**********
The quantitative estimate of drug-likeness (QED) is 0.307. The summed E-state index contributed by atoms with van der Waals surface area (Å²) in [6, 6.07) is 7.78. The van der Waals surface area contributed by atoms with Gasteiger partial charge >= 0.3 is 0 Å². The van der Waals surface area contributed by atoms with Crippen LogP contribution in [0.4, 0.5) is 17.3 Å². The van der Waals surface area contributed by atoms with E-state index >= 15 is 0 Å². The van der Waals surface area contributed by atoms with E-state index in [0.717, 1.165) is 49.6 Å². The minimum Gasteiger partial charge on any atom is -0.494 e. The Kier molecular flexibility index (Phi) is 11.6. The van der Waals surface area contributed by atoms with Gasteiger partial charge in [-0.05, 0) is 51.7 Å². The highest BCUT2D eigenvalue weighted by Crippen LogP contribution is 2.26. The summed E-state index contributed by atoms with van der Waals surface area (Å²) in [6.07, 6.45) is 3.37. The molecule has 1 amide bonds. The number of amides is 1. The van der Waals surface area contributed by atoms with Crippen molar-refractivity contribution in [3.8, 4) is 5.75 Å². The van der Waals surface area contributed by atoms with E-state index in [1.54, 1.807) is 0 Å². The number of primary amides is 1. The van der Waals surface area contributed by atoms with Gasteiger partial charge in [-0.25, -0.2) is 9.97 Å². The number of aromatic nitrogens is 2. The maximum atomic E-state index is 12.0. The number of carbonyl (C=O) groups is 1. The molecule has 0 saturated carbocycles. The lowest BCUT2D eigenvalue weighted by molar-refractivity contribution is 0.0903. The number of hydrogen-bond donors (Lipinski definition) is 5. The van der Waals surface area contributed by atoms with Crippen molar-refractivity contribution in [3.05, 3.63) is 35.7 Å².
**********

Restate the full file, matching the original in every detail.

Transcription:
The quantitative estimate of drug-likeness (QED) is 0.307. The summed E-state index contributed by atoms with van der Waals surface area (Å²) in [6, 6.07) is 7.78. The van der Waals surface area contributed by atoms with Gasteiger partial charge >= 0.3 is 0 Å². The van der Waals surface area contributed by atoms with Crippen LogP contribution in [0.4, 0.5) is 17.3 Å². The van der Waals surface area contributed by atoms with E-state index >= 15 is 0 Å². The van der Waals surface area contributed by atoms with E-state index in [0.717, 1.165) is 49.6 Å². The minimum Gasteiger partial charge on any atom is -0.494 e. The Kier molecular flexibility index (Phi) is 11.6. The van der Waals surface area contributed by atoms with Gasteiger partial charge in [-0.05, 0) is 51.7 Å². The highest BCUT2D eigenvalue weighted by Crippen LogP contribution is 2.26. The summed E-state index contributed by atoms with van der Waals surface area (Å²) in [6.07, 6.45) is 3.37. The molecule has 1 amide bonds. The number of amides is 1. The van der Waals surface area contributed by atoms with Crippen molar-refractivity contribution in [3.8, 4) is 5.75 Å². The van der Waals surface area contributed by atoms with E-state index in [1.54, 1.807) is 0 Å². The number of primary amides is 1. The van der Waals surface area contributed by atoms with Gasteiger partial charge in [-0.25, -0.2) is 9.97 Å². The number of aromatic nitrogens is 2. The maximum atomic E-state index is 12.0. The number of carbonyl (C=O) groups is 1. The molecule has 0 saturated carbocycles. The lowest BCUT2D eigenvalue weighted by molar-refractivity contribution is 0.0903. The number of hydrogen-bond donors (Lipinski definition) is 5. The van der Waals surface area contributed by atoms with Crippen molar-refractivity contribution in [3.05, 3.63) is 35.7 Å².